Treating First Episode Psychosis – John Kane, M.D.

John Kane, M.D.:>>In general, the first challenge
is to make the appropriate diagnosis to make sure that there is no other medical condition
or substance use that might be accounting for the psychotic signs or symptoms. And so, we have to take into consideration,
the presence of things like delusions, which are fixed, false beliefs or hallucinations,
hearing a voice when no one is speaking. But we also have to feel comfortable that those
symptoms are present with enough severity, intensity, and frequency to justify a diagnosis
of a psychotic disorder. We also, will often see that someone has had
a deterioration in functioning, either in school or at work or in terms of their social
relationships so all of those things are taken into consideration and these symptoms need
to be present for a certain amount of time before we would consider the diagnosis of
a specific illness. Unfortunately, when people begin to experience
psychotic symptoms, they often go for a long time before receiving treatment, uh, we call
that the “duration of untreated psychosis.” We believe that the longer it goes undiagnosed
and untreated, that the more difficult it is to achieve the outcomes that we like to
achieve. And in the data that we’ve analyzed so far, from the RAISE study, we did find
that those individuals who had a duration of untreated psychosis longer than 74 weeks,
were not as likely to benefit from our comprehensive care intervention as those patients who had
a shorter duration of untreated psychosis. So we do believe that the timing is important
and trying to provide the right treatment at the right time is really key. We do believe in, based on our findings so
far from RAISE, that coordinated and comprehensive specialty care can help improve the trajectory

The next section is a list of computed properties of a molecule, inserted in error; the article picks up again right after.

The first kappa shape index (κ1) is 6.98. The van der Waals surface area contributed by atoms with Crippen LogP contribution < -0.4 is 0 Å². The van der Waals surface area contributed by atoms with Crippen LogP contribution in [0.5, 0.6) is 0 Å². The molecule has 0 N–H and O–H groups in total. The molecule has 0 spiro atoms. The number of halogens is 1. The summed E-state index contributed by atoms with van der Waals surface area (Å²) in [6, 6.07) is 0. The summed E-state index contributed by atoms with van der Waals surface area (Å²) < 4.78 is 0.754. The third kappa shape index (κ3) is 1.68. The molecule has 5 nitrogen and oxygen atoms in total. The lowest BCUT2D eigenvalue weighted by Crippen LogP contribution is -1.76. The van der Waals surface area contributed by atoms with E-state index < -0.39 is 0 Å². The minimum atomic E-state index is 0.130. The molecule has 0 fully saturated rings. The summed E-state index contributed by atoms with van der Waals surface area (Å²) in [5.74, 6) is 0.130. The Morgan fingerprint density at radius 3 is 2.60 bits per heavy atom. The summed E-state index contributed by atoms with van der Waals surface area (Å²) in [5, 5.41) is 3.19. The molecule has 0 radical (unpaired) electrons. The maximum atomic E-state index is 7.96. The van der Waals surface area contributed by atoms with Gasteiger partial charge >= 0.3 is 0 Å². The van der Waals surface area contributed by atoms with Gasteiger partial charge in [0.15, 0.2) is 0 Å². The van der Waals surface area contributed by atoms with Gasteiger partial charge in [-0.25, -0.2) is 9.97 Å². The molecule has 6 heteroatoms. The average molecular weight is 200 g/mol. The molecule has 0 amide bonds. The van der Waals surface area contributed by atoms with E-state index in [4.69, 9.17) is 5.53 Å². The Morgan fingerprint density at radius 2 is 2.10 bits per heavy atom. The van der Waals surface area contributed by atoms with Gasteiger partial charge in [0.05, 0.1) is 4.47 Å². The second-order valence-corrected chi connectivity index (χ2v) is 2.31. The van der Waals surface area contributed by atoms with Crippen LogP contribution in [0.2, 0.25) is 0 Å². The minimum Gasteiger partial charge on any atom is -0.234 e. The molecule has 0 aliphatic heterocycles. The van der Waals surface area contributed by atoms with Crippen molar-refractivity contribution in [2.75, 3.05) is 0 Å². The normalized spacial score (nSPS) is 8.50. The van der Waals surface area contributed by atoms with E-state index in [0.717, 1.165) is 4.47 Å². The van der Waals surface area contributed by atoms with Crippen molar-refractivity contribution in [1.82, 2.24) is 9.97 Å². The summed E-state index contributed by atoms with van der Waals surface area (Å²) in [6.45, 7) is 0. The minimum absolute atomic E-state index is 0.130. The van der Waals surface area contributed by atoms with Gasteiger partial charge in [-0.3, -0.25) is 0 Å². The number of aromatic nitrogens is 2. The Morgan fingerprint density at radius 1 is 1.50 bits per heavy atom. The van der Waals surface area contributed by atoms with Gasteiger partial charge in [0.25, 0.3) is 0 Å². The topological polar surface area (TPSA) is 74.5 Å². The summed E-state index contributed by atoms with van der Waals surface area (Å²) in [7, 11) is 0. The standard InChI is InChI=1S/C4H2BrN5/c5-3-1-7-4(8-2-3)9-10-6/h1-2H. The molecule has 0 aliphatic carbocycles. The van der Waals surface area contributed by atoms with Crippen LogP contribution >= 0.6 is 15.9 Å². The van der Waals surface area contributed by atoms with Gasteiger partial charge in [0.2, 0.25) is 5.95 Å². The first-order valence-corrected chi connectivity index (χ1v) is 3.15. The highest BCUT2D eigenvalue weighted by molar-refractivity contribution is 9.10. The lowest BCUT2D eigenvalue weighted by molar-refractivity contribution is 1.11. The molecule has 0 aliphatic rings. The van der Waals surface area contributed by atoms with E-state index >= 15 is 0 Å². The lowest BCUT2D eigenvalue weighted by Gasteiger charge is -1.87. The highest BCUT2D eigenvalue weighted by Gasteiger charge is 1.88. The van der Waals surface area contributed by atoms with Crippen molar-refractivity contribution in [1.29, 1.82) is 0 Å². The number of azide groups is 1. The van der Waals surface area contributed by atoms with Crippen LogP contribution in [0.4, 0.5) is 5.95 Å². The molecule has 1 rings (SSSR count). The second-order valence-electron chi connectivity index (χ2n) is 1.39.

of early phase psychosis and early phase schizophrenia. So we’d like to see it more broadly available There are many things that need to be available
to patients and families that we would put under the label of “comprehensive care.” And
what we mean by that is individual therapy, family therapy, family education, supported
employment, supported education to help someone get back to work or back to school. We can’t emphasize enough the importance of
the team-based approach Having those people available but also working
very closely with each other is key so that, an aspect of treatment that’s being conducted
by a family therapist is also shared with an aspect of treatment that’s being conducted
by an individual therapist and vice versa. So, having, having real team meeting where
people can get together and discuss, you know, all the information, um, whatever challenges
there are etc., and basically working on those problems together with the patient is very
important. And all of that should be tailored to the specific needs and goals of that individual
and his or her family. So, it’s, it’s a matter of both gathering information and also doing
education, helping a person deal with the fact that they’ve experienced the onset of
an illness, which can be, which can be serious. So, promoting, promoting hope and optimism
in recovery but also trying to be realistic about the need for treatment. We want to make sure that in that comprehensive
and coordinated care there’s also attention to, to medical issues to lifestyle issues.
We want to help people stop smoking. We want to help people, um, exercise, lead healthier
lives. What we’ve, what we’ve seen from data from many states across the US is that the
expected life span of someone with a chronic and severe mental illness is perhaps twenty-five
years shorter than the general population. And we also want to do something about that. I think it’s very important for people to
recognize that, this is an illness that we can treat. We can help people to achieve the
best possible outcome. We need to, to work with them. We need to discuss their, their
goals and their aspirations and try to help them to achieve those goals. Um. Treatment
may go on for periods of time. People need to stick with it. Um. But, I think, if we
can provide consistent, evidence-based care, coordinated team approach that, that we can
help them. And we can help them, um, get back to leading a normal life in the community.
And, I think, it’s also important to recognize that the more we can succeed in, in producing
better outcomes, we can also help to reduce some of the, some of the stigma that people
at times associate with mental illness.

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